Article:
March 24 (Bloomberg) -- Israel asked Facebook Inc. Chief Executive Officer Mark Zuckerberg to remove a page that it says is supported by 230,000 “friends” that calls for a Palestinian intifada beginning on May 15.
The page includes remarks and movie clips that call for the killing of Israelis and Jews and the “liberating” of Jerusalem and of Palestine through acts of violence, Public Diplomacy and Diaspora Affairs Minister Yuli Edelstein wrote in a letter e-mailed to media yesterday.
“As Facebook’s CEO and founder you are obviously aware of the site’s great potential to rally the masses around good causes, and we are all thankful for that,” Edelstein said. “However, such potential comes hand in hand with the ability to cause great harm such as in the case of the wild incitement displayed on the above-mentioned page.”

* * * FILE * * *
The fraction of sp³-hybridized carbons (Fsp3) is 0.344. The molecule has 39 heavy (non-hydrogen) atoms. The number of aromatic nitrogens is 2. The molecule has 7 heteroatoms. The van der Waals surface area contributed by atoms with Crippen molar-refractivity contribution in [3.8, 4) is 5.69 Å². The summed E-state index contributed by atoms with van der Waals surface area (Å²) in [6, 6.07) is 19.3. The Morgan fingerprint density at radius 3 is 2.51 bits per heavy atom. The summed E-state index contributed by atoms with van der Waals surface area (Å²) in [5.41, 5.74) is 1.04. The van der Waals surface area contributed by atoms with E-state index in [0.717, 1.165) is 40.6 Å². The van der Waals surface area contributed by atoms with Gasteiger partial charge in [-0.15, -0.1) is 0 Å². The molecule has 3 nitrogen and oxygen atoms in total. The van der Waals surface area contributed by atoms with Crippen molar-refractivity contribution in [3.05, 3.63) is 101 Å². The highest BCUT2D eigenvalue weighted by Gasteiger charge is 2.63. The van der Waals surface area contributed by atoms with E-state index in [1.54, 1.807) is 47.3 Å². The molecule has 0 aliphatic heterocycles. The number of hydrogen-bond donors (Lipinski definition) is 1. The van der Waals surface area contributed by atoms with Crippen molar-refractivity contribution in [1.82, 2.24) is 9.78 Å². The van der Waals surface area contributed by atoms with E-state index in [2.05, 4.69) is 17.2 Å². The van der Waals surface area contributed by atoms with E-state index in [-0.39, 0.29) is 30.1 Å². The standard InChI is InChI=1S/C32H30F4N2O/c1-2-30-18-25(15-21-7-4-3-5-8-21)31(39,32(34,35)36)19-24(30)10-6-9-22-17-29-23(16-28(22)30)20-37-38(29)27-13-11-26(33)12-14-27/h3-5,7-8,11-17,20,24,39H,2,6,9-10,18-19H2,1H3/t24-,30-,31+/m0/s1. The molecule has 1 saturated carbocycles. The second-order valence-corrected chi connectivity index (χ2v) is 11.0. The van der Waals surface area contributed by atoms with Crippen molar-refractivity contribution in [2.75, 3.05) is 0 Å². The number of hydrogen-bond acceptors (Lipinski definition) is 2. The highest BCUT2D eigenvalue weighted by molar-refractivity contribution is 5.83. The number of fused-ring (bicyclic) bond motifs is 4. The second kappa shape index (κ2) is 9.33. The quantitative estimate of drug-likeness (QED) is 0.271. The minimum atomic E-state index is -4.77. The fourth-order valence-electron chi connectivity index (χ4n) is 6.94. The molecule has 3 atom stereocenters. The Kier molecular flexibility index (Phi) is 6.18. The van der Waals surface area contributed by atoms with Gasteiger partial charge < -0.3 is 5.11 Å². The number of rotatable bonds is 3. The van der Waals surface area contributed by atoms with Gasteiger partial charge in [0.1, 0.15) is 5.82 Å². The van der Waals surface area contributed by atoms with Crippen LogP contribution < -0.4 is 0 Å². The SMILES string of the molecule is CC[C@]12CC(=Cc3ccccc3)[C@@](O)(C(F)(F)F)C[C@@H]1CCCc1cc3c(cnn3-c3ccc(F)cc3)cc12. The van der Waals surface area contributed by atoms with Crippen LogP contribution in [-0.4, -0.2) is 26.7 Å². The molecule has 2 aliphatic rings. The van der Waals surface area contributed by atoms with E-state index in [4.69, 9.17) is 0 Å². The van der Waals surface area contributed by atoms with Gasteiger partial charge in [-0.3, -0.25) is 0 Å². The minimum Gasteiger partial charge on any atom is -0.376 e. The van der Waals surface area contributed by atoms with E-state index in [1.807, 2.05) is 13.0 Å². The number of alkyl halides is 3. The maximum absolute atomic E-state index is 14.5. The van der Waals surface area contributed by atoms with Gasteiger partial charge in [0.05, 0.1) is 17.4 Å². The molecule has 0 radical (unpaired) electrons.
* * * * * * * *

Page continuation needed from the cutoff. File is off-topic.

Social media and other online information sources have taken center stage in uprisings in Tunisia, Egypt, Bahrain, and Libya, with participants using Twitter, YouTube, and Facebook to spread news and coordinate protests.
“While some kinds of comments and content may be upsetting for someone - criticism of a certain culture, country, religion, lifestyle, or political ideology, for example -- that alone is not a reason to remove the discussion,” Debbie Frost, a spokeswoman for Facebook, said in an e-mailed statement.
“We strongly believe that Facebook users have the ability to express their opinions, and we don’t typically take down content, groups or Pages that speak out against countries, religions, political entities, or ideas,” she said.
Edelstein’s statement letter came on the same day that a bomb blast killed one person in Jerusalem and wounded at least 30 others. An Israeli cabinet minister blamed Palestinians for the attack.
Violence between Israel and the Islamic militant Hamas group that rules the Gaza Strip has also escalated. A rocket launched from Gaza injured an Israeli man yesterday in the southern city of Beersheba. At least seven Palestinians were killed this week, including several civilians, in what Israel said were attacks aimed at stopping rocket fire.
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